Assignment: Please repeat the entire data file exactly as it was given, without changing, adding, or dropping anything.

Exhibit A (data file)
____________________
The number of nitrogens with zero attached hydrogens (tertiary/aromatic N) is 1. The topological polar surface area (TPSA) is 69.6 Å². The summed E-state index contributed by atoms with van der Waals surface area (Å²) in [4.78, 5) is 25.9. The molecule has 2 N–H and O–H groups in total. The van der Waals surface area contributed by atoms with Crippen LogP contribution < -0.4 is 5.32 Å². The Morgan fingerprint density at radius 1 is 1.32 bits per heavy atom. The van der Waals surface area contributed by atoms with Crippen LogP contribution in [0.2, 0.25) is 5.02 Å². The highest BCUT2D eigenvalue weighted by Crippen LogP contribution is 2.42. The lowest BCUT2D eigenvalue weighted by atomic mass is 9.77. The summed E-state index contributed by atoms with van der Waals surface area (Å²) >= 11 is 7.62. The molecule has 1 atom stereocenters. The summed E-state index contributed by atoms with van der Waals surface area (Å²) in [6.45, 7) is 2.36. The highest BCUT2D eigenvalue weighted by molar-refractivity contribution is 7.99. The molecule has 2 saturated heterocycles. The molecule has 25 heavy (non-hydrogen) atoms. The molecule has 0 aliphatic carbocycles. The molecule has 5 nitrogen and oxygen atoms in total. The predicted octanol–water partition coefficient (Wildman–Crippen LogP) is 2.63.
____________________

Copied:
The number of nitrogens with zero attached hydrogens (tertiary/aromatic N) is 1. The topological polar surface area (TPSA) is 69.6 Å². The summed E-state index contributed by atoms with van der Waals surface area (Å²) in [4.78, 5) is 25.9. The molecule has 2 N–H and O–H groups in total. The van der Waals surface area contributed by atoms with Crippen LogP contribution < -0.4 is 5.32 Å². The Morgan fingerprint density at radius 1 is 1.32 bits per heavy atom. The van der Waals surface area contributed by atoms with Crippen LogP contribution in [0.2, 0.25) is 5.02 Å². The highest BCUT2D eigenvalue weighted by Crippen LogP contribution is 2.42. The lowest BCUT2D eigenvalue weighted by atomic mass is 9.77. The summed E-state index contributed by atoms with van der Waals surface area (Å²) >= 11 is 7.62. The molecule has 1 atom stereocenters. The summed E-state index contributed by atoms with van der Waals surface area (Å²) in [6.45, 7) is 2.36. The highest BCUT2D eigenvalue weighted by molar-refractivity contribution is 7.99. The molecule has 2 saturated heterocycles. The molecule has 25 heavy (non-hydrogen) atoms. The molecule has 0 aliphatic carbocycles. The molecule has 5 nitrogen and oxygen atoms in total. The predicted octanol–water partition coefficient (Wildman–Crippen LogP) is 2.63.